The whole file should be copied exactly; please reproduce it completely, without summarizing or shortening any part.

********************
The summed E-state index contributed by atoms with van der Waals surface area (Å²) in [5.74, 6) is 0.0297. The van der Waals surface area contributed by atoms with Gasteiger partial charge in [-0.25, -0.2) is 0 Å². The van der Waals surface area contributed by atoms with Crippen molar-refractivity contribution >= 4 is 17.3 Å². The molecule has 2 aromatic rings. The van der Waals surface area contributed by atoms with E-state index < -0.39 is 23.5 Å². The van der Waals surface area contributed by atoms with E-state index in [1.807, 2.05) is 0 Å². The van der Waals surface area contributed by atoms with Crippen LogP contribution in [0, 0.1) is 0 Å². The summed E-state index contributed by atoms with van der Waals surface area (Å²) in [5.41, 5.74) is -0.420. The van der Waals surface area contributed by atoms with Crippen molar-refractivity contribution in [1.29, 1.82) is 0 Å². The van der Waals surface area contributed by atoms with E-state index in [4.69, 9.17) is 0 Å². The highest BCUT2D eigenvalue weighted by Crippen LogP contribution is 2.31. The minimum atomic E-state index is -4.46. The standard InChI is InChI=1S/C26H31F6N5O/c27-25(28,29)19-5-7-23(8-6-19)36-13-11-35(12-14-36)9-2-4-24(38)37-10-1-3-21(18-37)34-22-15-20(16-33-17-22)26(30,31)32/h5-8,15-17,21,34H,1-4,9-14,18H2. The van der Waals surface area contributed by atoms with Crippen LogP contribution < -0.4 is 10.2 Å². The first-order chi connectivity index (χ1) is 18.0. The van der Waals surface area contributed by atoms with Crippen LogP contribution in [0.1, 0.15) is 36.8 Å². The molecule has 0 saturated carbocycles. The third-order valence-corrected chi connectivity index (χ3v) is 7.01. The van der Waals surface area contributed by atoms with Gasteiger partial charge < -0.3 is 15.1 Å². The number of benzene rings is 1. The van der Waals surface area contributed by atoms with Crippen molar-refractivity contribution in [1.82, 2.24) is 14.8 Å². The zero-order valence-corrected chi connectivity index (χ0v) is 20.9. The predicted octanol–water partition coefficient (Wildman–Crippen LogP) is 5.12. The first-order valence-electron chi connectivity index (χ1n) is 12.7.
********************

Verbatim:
The summed E-state index contributed by atoms with van der Waals surface area (Å²) in [5.74, 6) is 0.0297. The van der Waals surface area contributed by atoms with Gasteiger partial charge in [-0.25, -0.2) is 0 Å². The van der Waals surface area contributed by atoms with Crippen molar-refractivity contribution >= 4 is 17.3 Å². The molecule has 2 aromatic rings. The van der Waals surface area contributed by atoms with E-state index < -0.39 is 23.5 Å². The van der Waals surface area contributed by atoms with E-state index in [1.807, 2.05) is 0 Å². The van der Waals surface area contributed by atoms with Crippen LogP contribution in [0, 0.1) is 0 Å². The summed E-state index contributed by atoms with van der Waals surface area (Å²) in [5.41, 5.74) is -0.420. The van der Waals surface area contributed by atoms with Crippen molar-refractivity contribution in [1.29, 1.82) is 0 Å². The van der Waals surface area contributed by atoms with E-state index in [4.69, 9.17) is 0 Å². The highest BCUT2D eigenvalue weighted by Crippen LogP contribution is 2.31. The minimum atomic E-state index is -4.46. The standard InChI is InChI=1S/C26H31F6N5O/c27-25(28,29)19-5-7-23(8-6-19)36-13-11-35(12-14-36)9-2-4-24(38)37-10-1-3-21(18-37)34-22-15-20(16-33-17-22)26(30,31)32/h5-8,15-17,21,34H,1-4,9-14,18H2. The van der Waals surface area contributed by atoms with Crippen LogP contribution < -0.4 is 10.2 Å². The first-order chi connectivity index (χ1) is 18.0. The van der Waals surface area contributed by atoms with Crippen LogP contribution in [0.1, 0.15) is 36.8 Å². The molecule has 0 saturated carbocycles. The third-order valence-corrected chi connectivity index (χ3v) is 7.01. The van der Waals surface area contributed by atoms with Gasteiger partial charge < -0.3 is 15.1 Å². The number of benzene rings is 1. The van der Waals surface area contributed by atoms with Crippen molar-refractivity contribution in [1.82, 2.24) is 14.8 Å². The zero-order valence-corrected chi connectivity index (χ0v) is 20.9. The predicted octanol–water partition coefficient (Wildman–Crippen LogP) is 5.12. The first-order valence-electron chi connectivity index (χ1n) is 12.7.